We got back in the car and went home. We found a new agent.

mr big said...

Well help is pretty relative here.Some of these so called agents don't know their ass from a hole in the ground.A 100 point multiple choice test does not prove much.There are some awesome agents out there that are very competent.I have also seen some I would not let my worst enemy do business with.If you are a buyer than really it is a no brainer to seek advice from a good agent.If you are selling make sure you do your homework and find someone good.It is almost like finding a good contractor.Some of these general contractors couldn't operate out of a cardboard box.It's all about the research.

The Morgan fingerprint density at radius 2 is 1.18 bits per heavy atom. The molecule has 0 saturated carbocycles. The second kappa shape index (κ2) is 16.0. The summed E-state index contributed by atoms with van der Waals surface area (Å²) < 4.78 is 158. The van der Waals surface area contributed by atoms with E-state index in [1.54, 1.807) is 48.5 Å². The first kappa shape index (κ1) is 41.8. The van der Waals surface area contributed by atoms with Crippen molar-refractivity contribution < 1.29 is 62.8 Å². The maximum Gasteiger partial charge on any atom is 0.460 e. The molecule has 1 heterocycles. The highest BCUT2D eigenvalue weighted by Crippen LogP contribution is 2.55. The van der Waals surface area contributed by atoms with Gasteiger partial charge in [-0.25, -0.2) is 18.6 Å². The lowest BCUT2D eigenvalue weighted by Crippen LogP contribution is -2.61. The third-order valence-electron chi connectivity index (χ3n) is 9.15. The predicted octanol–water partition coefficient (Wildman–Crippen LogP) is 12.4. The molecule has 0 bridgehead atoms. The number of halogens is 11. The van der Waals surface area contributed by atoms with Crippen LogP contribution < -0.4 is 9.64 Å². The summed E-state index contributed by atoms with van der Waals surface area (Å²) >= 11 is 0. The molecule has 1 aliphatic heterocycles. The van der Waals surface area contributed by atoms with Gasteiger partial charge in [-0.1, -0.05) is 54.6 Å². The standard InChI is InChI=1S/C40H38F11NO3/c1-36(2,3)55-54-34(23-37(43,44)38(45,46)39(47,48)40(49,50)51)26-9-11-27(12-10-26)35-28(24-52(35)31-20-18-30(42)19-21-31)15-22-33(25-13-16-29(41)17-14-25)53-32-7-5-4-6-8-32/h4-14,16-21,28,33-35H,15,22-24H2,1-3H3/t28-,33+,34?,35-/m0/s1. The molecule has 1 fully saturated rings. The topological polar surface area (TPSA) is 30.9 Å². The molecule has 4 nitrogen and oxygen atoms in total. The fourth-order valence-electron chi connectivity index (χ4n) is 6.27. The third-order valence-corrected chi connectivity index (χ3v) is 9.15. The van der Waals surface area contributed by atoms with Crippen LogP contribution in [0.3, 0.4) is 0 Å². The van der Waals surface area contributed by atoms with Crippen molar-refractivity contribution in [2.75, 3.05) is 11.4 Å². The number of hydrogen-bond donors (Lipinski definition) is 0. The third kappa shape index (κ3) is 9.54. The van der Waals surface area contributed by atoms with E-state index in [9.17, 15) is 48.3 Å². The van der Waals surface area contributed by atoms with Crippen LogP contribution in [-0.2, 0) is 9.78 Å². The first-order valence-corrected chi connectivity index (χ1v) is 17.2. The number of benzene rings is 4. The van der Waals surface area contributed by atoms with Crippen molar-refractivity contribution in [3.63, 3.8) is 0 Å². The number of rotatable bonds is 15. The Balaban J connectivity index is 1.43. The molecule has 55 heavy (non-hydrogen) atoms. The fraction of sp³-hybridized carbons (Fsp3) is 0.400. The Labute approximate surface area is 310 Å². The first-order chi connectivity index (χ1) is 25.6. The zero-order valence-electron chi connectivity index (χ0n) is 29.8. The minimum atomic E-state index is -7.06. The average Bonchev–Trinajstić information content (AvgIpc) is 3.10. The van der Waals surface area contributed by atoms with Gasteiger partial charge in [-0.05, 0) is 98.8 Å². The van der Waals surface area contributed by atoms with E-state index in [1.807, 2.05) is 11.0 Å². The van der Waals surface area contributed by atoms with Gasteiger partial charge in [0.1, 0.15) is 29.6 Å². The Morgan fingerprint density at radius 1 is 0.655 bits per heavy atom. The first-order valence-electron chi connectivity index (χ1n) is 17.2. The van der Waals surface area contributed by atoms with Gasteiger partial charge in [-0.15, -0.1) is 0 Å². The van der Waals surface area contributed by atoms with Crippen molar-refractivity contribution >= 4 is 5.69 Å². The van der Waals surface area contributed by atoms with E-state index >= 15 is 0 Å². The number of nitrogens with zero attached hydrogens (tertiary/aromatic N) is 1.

Paul said...

Amen to Mr. Big. Just like any business, one only needs to meet the minimum requirement for admission, and this is equally true of agents and contractors. FYI. To be a contractor in CA, you need 4 years experience in construction, a net worth of $2,500 (that is not a typo!), pass a test (after buying the questions and answers from any number of mills), and post a bond. A telling number: I believe there are more licensed contrators in CA than there are real estate licensees!

realtor headhunter said...

I'm going to find a realtor to shag tonight.The last one I used screwed me for 20 grand.The B@tch didn't even no how to fill out a contract.I asked her about disclosues and she looked at me and asked, why? I'm telling you the quality of help out there is just horrific.I'm thinking about mounting a march on the real estate board.